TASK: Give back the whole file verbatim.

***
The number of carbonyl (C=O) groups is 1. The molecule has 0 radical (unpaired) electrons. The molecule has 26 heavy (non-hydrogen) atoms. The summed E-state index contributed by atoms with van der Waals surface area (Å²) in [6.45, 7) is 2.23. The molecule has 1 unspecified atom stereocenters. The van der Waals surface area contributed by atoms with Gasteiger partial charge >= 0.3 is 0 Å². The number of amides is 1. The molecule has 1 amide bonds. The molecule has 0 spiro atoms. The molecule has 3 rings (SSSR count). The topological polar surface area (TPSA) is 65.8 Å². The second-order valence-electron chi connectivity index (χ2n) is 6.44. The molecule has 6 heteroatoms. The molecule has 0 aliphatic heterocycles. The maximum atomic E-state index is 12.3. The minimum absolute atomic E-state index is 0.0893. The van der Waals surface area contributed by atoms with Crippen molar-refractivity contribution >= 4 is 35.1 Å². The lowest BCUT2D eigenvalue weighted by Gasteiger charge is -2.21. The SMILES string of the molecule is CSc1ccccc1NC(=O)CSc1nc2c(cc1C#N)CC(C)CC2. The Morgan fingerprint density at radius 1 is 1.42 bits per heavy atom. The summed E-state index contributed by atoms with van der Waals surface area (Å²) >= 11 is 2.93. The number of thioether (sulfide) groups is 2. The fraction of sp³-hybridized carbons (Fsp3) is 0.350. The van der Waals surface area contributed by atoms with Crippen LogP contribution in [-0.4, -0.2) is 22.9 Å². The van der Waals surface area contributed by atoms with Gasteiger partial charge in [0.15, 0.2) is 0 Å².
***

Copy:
The number of carbonyl (C=O) groups is 1. The molecule has 0 radical (unpaired) electrons. The molecule has 26 heavy (non-hydrogen) atoms. The summed E-state index contributed by atoms with van der Waals surface area (Å²) in [6.45, 7) is 2.23. The molecule has 1 unspecified atom stereocenters. The van der Waals surface area contributed by atoms with Gasteiger partial charge >= 0.3 is 0 Å². The number of amides is 1. The molecule has 1 amide bonds. The molecule has 0 spiro atoms. The molecule has 3 rings (SSSR count). The topological polar surface area (TPSA) is 65.8 Å². The second-order valence-electron chi connectivity index (χ2n) is 6.44. The molecule has 6 heteroatoms. The molecule has 0 aliphatic heterocycles. The maximum atomic E-state index is 12.3. The minimum absolute atomic E-state index is 0.0893. The van der Waals surface area contributed by atoms with Crippen molar-refractivity contribution >= 4 is 35.1 Å². The lowest BCUT2D eigenvalue weighted by Gasteiger charge is -2.21. The SMILES string of the molecule is CSc1ccccc1NC(=O)CSc1nc2c(cc1C#N)CC(C)CC2. The Morgan fingerprint density at radius 1 is 1.42 bits per heavy atom. The summed E-state index contributed by atoms with van der Waals surface area (Å²) >= 11 is 2.93. The number of thioether (sulfide) groups is 2. The fraction of sp³-hybridized carbons (Fsp3) is 0.350. The van der Waals surface area contributed by atoms with Crippen LogP contribution in [-0.4, -0.2) is 22.9 Å². The van der Waals surface area contributed by atoms with Gasteiger partial charge in [0.15, 0.2) is 0 Å².